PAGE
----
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Warbler Poems

Table of Contents

  1. Yellow Warblers by Katharine Lee Bates
  2. The Maryland Yellow-Throat by Henry Van Dyke
  3. The Scituate Bird by Anonymous

  1. Yellow Warblers

    by Katharine Lee Bates

    The first faint dawn was flushing up the skies
    When, dreamland still bewildering mine eyes,
    I looked out to the oak that, winter-long,
    — A winter wild with war and woe and wrong —
    Beyond my casement had been void of song.

    And lo! with golden buds the twigs were set,
    Live buds that warbled like a rivulet
    Beneath a veil of willows. Then I knew
    Those tiny voices, clear as drops of dew,
    Those flying daffodils that fleck the blue,

    Those sparkling visitants from myrtle isles,
    Wee pilgrims of the sun, that measure miles
    Innumerable over land and sea
    With wings of shining inches. Flakes of glee,
    They filled that dark old oak with jubilee,

    Foretelling in delicious roundelays
    Their dainty courtships on the dipping sprays,
    How they should fashion nests, mate helping mate,
    Of milkweed flax and fern-down delicate
    To keep sky-tinted eggs inviolate.

    Listening to those blithe notes, I slipped once more
    From lyric dawn through dreamland's open door,
    And there was God, Eternal Life that sings.
    Eternal joy, brooding all mortal things,
    A nest of stars, beneath untroubled wings.

  2. The Maryland Yellow-Throat

    by Henry Van Dyke

    When May bedecks the naked trees
    With tassels and embroideries,
    And many blue-eyed violets beam
    Along the edges of the stream,
    I hear a voice that seems to say,
    Now near at hand, now far away,

    An incantation so serene,
    So innocent, befits the scene:
    There's magic in that small bird's note—
    See, there he flits—the Yellow-throat;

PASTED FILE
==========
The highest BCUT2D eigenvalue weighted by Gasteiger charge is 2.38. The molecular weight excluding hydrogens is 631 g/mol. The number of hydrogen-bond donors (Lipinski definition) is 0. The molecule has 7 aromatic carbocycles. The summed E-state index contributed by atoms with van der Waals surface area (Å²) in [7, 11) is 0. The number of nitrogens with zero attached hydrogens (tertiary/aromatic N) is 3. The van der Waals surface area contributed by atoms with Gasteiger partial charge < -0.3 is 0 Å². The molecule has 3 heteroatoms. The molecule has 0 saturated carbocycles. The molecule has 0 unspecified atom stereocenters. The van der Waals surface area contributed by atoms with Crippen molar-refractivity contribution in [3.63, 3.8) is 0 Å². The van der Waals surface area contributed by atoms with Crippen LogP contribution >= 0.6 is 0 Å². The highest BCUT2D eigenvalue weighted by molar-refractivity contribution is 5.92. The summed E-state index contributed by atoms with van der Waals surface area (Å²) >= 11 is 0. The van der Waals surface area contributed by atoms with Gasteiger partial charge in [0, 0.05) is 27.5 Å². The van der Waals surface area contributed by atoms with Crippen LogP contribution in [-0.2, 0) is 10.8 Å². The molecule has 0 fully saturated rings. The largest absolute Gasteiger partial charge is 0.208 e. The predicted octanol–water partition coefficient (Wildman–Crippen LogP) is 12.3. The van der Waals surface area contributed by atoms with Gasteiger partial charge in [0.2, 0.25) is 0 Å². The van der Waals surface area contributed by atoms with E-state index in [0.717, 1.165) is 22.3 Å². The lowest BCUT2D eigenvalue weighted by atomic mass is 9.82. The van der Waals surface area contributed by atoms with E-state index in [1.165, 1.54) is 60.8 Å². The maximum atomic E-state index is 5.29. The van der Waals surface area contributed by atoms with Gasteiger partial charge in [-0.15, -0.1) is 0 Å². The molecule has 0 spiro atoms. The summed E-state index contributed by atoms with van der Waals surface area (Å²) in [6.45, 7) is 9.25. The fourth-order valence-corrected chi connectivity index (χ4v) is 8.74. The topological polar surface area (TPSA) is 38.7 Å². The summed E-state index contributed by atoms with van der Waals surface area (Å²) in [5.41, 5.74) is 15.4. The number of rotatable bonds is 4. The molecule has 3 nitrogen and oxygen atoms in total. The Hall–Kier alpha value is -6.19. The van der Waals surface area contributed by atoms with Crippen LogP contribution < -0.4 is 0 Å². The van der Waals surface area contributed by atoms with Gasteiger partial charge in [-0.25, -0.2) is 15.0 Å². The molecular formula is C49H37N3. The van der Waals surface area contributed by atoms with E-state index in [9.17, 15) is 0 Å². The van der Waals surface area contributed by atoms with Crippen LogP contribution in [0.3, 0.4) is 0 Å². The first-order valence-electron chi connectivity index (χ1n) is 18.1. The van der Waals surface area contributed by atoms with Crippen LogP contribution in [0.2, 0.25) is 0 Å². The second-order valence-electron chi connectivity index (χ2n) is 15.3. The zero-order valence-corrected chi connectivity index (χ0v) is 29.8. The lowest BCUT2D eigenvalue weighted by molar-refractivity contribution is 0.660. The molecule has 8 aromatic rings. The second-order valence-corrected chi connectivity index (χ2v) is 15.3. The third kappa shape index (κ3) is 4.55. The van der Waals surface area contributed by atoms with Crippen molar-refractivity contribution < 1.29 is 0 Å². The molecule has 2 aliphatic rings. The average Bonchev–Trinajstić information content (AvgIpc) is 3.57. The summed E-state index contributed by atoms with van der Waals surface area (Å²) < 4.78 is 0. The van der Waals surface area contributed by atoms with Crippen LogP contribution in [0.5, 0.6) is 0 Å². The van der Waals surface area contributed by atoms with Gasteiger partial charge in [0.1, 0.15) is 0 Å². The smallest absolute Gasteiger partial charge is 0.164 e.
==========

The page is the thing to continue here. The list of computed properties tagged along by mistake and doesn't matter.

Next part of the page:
A living sunbeam, tipped with wings,
    A spark of light that shines and sings

    You prophet with a pleasant name,
    If out of Mary-land you came,
    You know the way that thither goes
    Where Mary's lovely garden grows:
    Fly swiftly back to her, I pray,
    And try, to call her down this way,

    Tell her to leave her cockle-shells,
    And all her little silver bells
    That blossom into melody,
    And all her maids less fair than she.
    She does not need these pretty things,
    For everywhere she comes, she brings

    The woods are greening overhead,
    And flowers adorn each mossy bed;
    The waters babble as they run—
    One thing is lacking, only one:
    If Mary were but here to-day,
    I would believe your charming lay,

    Along the shady road I look—
    Who's coming now across the brook?
    A woodland maid, all robed in white—
    The leaves dance round her with delight,
    The stream laughs out beneath her feet—
    Sing, merry bird, the charm's complete,

  3. The Scituate Bird

    by Anonymous. The Maryland Yellowthroat, whose song to many is "witchery, witchery, witchery, witch!" to the author calls the name of the Massachusetts seaside village of Scituate.

    Where is your "Scituate, Scituate, Scituate,"
    Bright little warbler up in the tree?
    I know a Scituate, Scituate, Scituate,
    I know a Scituate hard by the sea,
    New England Scituate, plain little Scituate,
    Dear little Scituate, quaint as can be.

    Is that your "Scituate, Scituate, Scituate,"
    Is that the theme of your whistling song?
    Or some mysterious Scituate, Scituate.
    Far in the land where the fairies belong?
    Other quite misty, impalpable Scituate,
    Whither the fairies and singing birds throng?

    Gold-breasted chanter of "Scituate, Scituate,"
    Whence came the gold? It was surely from there
    Bright-throated lover of "Scituate, Scituate,"
    Warm is the glow of your Scituate fair!
    Vigorous praiser of "Scituate, Scituate,"
    Surely that region surpasses compare!

    Lead me, gay warbler to Scituate, Scituate;
    Close will I follow wherever you fly.
    I would see Scituate, Scituate, Scituate,
    Vocal with carols and bright to the eye;
    Yes, I would live in your Scituate, Scituate,
    Live there and sing there till singing I die.

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